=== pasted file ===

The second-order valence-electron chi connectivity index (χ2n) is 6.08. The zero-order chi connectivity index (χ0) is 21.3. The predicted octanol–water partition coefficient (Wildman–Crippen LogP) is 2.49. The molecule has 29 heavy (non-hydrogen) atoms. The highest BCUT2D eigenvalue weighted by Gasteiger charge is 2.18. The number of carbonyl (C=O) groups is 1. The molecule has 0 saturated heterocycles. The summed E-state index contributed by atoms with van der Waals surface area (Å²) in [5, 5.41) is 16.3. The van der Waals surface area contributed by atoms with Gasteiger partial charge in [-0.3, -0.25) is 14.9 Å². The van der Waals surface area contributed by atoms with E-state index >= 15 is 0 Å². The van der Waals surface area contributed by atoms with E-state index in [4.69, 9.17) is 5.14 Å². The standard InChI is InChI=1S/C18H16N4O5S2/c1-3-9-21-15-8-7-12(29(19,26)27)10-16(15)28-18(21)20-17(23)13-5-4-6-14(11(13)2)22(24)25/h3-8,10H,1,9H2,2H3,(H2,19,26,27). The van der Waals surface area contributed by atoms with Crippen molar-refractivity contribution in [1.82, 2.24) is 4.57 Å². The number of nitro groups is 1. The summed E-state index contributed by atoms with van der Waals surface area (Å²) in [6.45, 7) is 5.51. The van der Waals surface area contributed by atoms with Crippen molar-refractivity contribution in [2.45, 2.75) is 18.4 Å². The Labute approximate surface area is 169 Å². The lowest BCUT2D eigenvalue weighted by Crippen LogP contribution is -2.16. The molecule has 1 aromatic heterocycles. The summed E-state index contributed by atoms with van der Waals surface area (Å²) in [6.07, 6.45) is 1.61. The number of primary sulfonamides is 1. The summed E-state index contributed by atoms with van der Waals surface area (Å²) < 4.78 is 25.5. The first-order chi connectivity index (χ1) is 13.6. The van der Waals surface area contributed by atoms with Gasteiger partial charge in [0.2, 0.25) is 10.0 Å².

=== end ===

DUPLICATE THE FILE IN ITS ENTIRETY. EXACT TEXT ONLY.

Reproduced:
The second-order valence-electron chi connectivity index (χ2n) is 6.08. The zero-order chi connectivity index (χ0) is 21.3. The predicted octanol–water partition coefficient (Wildman–Crippen LogP) is 2.49. The molecule has 29 heavy (non-hydrogen) atoms. The highest BCUT2D eigenvalue weighted by Gasteiger charge is 2.18. The number of carbonyl (C=O) groups is 1. The molecule has 0 saturated heterocycles. The summed E-state index contributed by atoms with van der Waals surface area (Å²) in [5, 5.41) is 16.3. The van der Waals surface area contributed by atoms with Gasteiger partial charge in [-0.3, -0.25) is 14.9 Å². The van der Waals surface area contributed by atoms with E-state index >= 15 is 0 Å². The van der Waals surface area contributed by atoms with E-state index in [4.69, 9.17) is 5.14 Å². The standard InChI is InChI=1S/C18H16N4O5S2/c1-3-9-21-15-8-7-12(29(19,26)27)10-16(15)28-18(21)20-17(23)13-5-4-6-14(11(13)2)22(24)25/h3-8,10H,1,9H2,2H3,(H2,19,26,27). The van der Waals surface area contributed by atoms with Crippen molar-refractivity contribution in [1.82, 2.24) is 4.57 Å². The number of nitro groups is 1. The summed E-state index contributed by atoms with van der Waals surface area (Å²) in [6.45, 7) is 5.51. The van der Waals surface area contributed by atoms with Crippen molar-refractivity contribution in [2.45, 2.75) is 18.4 Å². The Labute approximate surface area is 169 Å². The lowest BCUT2D eigenvalue weighted by Crippen LogP contribution is -2.16. The molecule has 1 aromatic heterocycles. The summed E-state index contributed by atoms with van der Waals surface area (Å²) in [6.07, 6.45) is 1.61. The number of primary sulfonamides is 1. The summed E-state index contributed by atoms with van der Waals surface area (Å²) < 4.78 is 25.5. The first-order chi connectivity index (χ1) is 13.6. The van der Waals surface area contributed by atoms with Gasteiger partial charge in [0.2, 0.25) is 10.0 Å².